Presented on Zoom, June 22, 2021
Jacob Glatstein was a central figure in the American Yiddish world of the twentieth century, a celebrated modernist poet and cultural critic whose writing spanned the gap between interwar modernism and postwar recovery. In this talk, Professors Sunny Yudkoff (University of Wisconsin–Madison) and Saul Zaritt (Harvard University) share from their research on Glatstein, discussing a range of texts that demonstrate Glatstein’s sustained and ever-changing creativity, his theorization of Yiddish as a language of art and folk, and his complex meditations on the convergence of Jewish life and the modern world. Yudkoff and Zaritt focus on a series of texts that mark out different periods in Glatstein’s life, poetic experimentation, and understanding of what it means to write in Yiddish in America. These include the poems “1919” (1919), “Good Night World” (1938), “A Sunday Shtetl” (1956), and a selection from Glatstein’s reflections on Yiddish in world literature.
About the Speakers:
Sunny Yudkoff is an assistant professor at the University of Wisconsin–Madison in the Department of German, Nordic, and Slavic, as well as the Mosse/Weinstein Center for Jewish Studies. She is the director of UW’s Mayrent Institute for Yiddish Culture. Her first book, Tubercular Capital: Illness and the Conditions of Modern Jewish Writing, was published with Stanford University Press (2019) and was awarded the Salo Wittmayer Baron book Prize. She is currently at work on her second monograph, entitled Against Jewish Humor: Toward a Theory of Yiddish Joy.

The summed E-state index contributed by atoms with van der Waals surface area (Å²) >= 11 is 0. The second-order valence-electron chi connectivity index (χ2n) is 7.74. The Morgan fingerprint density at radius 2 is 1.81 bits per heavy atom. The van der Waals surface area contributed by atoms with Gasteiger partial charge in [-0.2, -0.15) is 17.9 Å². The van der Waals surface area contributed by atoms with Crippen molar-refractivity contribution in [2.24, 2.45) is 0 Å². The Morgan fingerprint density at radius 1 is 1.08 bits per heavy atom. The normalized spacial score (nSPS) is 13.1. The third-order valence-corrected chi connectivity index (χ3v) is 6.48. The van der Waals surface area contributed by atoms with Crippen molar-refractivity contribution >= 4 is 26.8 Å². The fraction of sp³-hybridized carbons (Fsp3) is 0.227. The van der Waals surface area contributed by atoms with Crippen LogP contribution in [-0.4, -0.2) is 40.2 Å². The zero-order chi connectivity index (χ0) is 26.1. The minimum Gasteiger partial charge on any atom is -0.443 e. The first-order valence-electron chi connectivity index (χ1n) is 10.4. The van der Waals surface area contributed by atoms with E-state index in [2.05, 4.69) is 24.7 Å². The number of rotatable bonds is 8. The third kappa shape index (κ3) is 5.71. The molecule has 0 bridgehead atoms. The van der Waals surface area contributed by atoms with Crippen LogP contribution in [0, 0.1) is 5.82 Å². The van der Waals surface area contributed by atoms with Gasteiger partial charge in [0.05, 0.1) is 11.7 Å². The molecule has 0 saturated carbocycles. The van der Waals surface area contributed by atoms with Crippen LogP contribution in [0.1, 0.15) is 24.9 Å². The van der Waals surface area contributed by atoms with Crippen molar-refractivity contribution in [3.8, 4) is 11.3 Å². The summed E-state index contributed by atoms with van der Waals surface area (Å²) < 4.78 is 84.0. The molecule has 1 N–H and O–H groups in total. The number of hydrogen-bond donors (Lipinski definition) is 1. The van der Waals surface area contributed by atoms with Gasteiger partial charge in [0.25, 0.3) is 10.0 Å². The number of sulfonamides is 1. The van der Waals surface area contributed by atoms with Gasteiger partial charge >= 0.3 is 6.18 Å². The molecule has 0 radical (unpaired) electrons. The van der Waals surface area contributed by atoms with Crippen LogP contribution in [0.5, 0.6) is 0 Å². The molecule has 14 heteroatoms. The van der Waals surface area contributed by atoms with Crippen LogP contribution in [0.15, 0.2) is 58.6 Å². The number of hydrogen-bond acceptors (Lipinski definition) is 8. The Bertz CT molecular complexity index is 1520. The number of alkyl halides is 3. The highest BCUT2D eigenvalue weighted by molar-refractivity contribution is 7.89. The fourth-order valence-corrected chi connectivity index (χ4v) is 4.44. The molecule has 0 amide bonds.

Saul Noam Zaritt is an associate professor of Yiddish Studies at Harvard University, in the departments of Comparative Literature and Near Eastern Languages and Civilizations. He is the author of Jewish American Writing and World Literature: Maybe to Millions, Maybe to Nobody, published with Oxford University Press in 2020. He is a founding editor of In geveb: A Journal of Yiddish Studies. He is currently at work on his second book, A taytsh Manifesto: Yiddish, Translation, and the Making of Modern Jewish Culture.